When the children fly the coop and leave parents as empty-nesters, retirees often become snowbirds, buying a second home somewhere warm to spend the winter. Or, they simply pull up stakes and relocate altogether. If you are an older adult and are thinking about buying a new home, here are two important factors to consider.
Think Seriously About Location
Sunny Florida or Arizona may sound like a great place to be, but if you are accustomed to four distinct seasons, nonstop sunshine and the same weather day after day may not be for you. Additionally, many people have an increasingly difficult time dealing with extreme heat as they grow older. Dreams of spending your days on the golf course or fishing could turn into sitting home looking out the window. You probably don't want to spend your retirement years indoors protected by air conditioning.
If you are thinking about relocating to an area that has considerably different weather from where you currently live, talk with a real estate agent about long-term rentals. This will allow you to get a feel for an area as well as its weather. If after spending a month or two there you still feel the location is right for you, then you can start looking at homes for sale. You'll also need to consider other factors, such as proximity to family, transportation, and medical facilities.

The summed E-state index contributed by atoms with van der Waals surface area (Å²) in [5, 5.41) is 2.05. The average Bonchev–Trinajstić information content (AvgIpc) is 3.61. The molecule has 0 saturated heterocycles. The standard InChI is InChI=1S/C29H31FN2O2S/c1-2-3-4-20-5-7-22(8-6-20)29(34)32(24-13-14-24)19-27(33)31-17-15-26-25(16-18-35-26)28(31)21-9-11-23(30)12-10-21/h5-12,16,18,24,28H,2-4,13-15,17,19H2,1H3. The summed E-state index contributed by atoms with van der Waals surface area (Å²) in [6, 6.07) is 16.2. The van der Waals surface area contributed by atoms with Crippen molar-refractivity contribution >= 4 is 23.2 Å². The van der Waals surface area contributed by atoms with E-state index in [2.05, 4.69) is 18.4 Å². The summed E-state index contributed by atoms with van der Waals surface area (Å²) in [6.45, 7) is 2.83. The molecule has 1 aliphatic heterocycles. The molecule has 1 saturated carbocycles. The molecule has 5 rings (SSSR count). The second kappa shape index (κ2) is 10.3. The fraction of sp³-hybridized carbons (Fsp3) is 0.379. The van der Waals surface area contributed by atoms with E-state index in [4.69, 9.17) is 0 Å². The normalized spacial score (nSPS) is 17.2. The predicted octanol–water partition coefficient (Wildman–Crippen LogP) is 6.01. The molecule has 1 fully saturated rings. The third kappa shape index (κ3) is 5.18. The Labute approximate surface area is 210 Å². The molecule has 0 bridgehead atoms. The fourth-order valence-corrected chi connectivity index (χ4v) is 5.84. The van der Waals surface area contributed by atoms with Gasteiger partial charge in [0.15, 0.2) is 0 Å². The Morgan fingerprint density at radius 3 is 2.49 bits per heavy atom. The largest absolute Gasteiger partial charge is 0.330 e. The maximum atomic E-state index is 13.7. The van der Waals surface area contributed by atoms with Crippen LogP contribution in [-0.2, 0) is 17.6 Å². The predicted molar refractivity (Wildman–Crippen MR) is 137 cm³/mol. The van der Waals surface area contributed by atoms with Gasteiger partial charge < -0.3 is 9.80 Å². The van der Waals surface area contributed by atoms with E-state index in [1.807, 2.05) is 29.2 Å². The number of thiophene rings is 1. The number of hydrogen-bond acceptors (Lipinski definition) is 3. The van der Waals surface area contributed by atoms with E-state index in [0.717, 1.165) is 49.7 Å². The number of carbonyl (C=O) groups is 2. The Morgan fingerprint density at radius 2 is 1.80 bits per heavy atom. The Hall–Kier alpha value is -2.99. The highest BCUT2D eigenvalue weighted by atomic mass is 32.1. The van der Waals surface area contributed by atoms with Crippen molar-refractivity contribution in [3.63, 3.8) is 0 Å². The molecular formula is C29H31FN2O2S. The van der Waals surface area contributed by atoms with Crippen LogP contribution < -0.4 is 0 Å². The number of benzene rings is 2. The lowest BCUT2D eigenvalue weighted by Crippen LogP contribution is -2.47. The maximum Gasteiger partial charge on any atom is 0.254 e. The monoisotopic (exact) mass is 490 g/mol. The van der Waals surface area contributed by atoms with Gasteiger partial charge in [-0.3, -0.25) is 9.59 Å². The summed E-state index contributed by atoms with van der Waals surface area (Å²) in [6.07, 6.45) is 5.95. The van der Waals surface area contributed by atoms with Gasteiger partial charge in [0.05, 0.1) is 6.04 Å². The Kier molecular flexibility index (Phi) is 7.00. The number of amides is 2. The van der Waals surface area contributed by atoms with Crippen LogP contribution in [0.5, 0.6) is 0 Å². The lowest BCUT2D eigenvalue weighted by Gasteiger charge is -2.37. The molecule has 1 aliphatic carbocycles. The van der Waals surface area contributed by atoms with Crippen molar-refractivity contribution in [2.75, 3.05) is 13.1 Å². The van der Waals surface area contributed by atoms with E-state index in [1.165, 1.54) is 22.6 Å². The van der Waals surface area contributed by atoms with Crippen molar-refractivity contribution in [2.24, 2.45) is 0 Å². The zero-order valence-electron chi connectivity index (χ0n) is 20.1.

Find A Home That Will Work Long-Term
Buying and selling a home can be stressful. When most seniors make the decision to downsize from the family home, they want it to be their last stop. Therefore, you should choose a home that will meet your needs as you age. Many people prefer to age in place, which the U.S. Centers for Disease Control and Prevention defines as "the ability to live in one's own home and community safely, independently, and comfortably, regardless of age, income, or ability level."
For most people, a suitable home to grow old in will entail only one level with wide hallways. A townhouse in a high rise is a great option as there usually aren't entry stairs to worry about and the complex will have elevators to easily move between floors. Stairs become difficult and potentially dangerous to maneuver as one ages, and wide hallways in a townhouse will accommodate walking aids and wheelchairs or electric scooters.
You'll also want to consider upkeep and maintenance. While the idea of a big backyard may appeal to you now, the reality of caring for it may cause regret in the future. Buying a luxury townhome in a retirement community that employs groundskeepers or trades in a yard for other indoor amenities, such as a pool, may be a more suitable solution.
If this interests you, start looking at luxury townhouses for sale today.